The Politics of Scarcity Don’t Apply to Natural Gas
Editor’s Note: This post reflects the personal opinion of the writer. Energy In Depth does not endorse or oppose political candidates.
The U.S. is flush with energy sources if we have the wherewithal to develop them. It’s long past time we unlocked the potential our resources offer and move the nation toward energy independence.
This year’s presidential election is a choice election. One of the choices is the politics of scarcity versus abundance. Liberal policies never produce plenty; at best they produce subsistence, at worst shortages. This is especially true in energy.
The shortage-mongers say we have only 2% of the world’s oil reserves, so don’t bother drilling for oil. Not true. The United States has already produced more than two and one half times the “proved reserves” we thought we had in 1980. The “proved reserves” line is a con to get us to accept windmills, solar panels, lawn mower-sized cars, high energy prices and a reduced lifestyle. We can do better.
The U.S. has 1.4 trillion barrels of oil and 14 quadrillion cubic feet of technically recoverable oil and gas. To put this in perspective, we have 250 years of oil and 175 years of natural gas at current rates of consumption. Affordable, abundant energy is the lifeblood of a growing economy, but our government doesn’t allow energy exploration and extraction in the energy-rich Alaska National Wildlife Reserve (ANWR). The current administration is allowing for development on only 2.2% of federal offshore areas, and oil and gas exploration is prohibited on many federal lands onshore.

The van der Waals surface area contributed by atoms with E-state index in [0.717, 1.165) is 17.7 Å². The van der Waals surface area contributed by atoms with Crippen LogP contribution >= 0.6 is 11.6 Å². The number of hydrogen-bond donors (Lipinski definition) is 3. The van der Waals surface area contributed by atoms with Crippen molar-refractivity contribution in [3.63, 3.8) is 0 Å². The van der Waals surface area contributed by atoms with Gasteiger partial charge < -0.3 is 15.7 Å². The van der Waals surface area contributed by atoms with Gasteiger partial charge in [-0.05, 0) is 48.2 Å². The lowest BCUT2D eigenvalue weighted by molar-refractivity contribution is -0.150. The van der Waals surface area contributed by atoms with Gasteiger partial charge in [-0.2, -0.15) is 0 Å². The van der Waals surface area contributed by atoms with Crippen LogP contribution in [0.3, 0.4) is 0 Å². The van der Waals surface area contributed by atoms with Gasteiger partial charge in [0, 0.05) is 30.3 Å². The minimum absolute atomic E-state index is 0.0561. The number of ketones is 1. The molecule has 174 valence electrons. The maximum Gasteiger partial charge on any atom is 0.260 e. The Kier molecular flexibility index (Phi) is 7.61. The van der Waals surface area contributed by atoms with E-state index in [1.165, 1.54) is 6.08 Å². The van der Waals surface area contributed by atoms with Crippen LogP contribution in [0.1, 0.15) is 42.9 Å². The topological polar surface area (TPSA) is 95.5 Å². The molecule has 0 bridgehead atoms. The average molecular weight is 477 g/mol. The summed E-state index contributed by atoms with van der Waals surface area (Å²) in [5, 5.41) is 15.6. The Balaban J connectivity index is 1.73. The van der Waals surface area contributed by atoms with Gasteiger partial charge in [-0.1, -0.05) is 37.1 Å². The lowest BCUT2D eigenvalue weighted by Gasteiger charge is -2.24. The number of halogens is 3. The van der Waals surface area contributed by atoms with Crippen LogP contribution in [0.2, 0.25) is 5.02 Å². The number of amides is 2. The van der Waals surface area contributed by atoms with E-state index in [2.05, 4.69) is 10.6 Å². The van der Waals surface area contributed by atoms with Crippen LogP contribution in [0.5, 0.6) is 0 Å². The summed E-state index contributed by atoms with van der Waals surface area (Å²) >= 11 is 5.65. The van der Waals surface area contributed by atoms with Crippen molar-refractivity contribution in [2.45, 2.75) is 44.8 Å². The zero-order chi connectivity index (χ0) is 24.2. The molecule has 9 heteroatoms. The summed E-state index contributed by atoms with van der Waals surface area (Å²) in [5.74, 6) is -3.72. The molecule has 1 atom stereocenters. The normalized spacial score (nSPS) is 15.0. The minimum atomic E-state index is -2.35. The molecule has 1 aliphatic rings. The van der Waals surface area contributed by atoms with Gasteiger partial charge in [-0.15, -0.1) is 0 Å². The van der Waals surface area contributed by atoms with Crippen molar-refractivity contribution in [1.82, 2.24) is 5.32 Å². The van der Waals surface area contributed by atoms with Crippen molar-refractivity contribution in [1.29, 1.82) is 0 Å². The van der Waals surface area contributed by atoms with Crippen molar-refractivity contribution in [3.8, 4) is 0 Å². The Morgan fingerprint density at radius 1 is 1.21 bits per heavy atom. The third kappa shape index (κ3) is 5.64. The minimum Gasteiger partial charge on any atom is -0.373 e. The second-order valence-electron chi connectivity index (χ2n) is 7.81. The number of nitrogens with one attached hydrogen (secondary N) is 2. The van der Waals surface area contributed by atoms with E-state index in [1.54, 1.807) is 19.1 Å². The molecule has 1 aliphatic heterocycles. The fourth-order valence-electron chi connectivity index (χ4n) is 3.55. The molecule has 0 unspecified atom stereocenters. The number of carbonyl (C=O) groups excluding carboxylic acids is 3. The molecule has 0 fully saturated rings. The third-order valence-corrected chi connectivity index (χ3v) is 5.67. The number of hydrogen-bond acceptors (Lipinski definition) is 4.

The politics of scarcity hurt the little guy, the people the shortage-mongers say they care about. The average energy industry job pays $37 per hour, higher than the national average of $25 per hour. Unemployment in energy-producing states is lower than the national average – 3.3% in North Dakota and 5.8% in Wyoming. The unemployment rate in New York State is an abysmal 8.9% and an appalling 9.6% in Steuben and Chemung Counties.
The politics of scarcity are alive and well in New York and predictably, our economy is near dead. The cure for our economic ills is drilling in the gas-rich Marcellus and Utica Shale, but the shortage-mongers in New York City and their allies upstate have banned drilling for nearly 5 years. While Pennsylvania prospers, we linger.
Imagine if the entire country was like New York; no development in Texas, Louisiana, Oklahoma, Ohio, Alaska or North Dakota. Our gasoline prices, our home heating costs and the price of our most basic necessities like food would skyrocket. What we have in New York and in Federal policy is the politics of scarcity, which has already led to high unemployment and poverty.
Calvin Coolidge said, “The most common commodity in this country is unrealized potential.” Let’s unlock our vast energy potential here in New York and across the country. Support candidates who believe in our ability to produce abundant, affordable energy for all.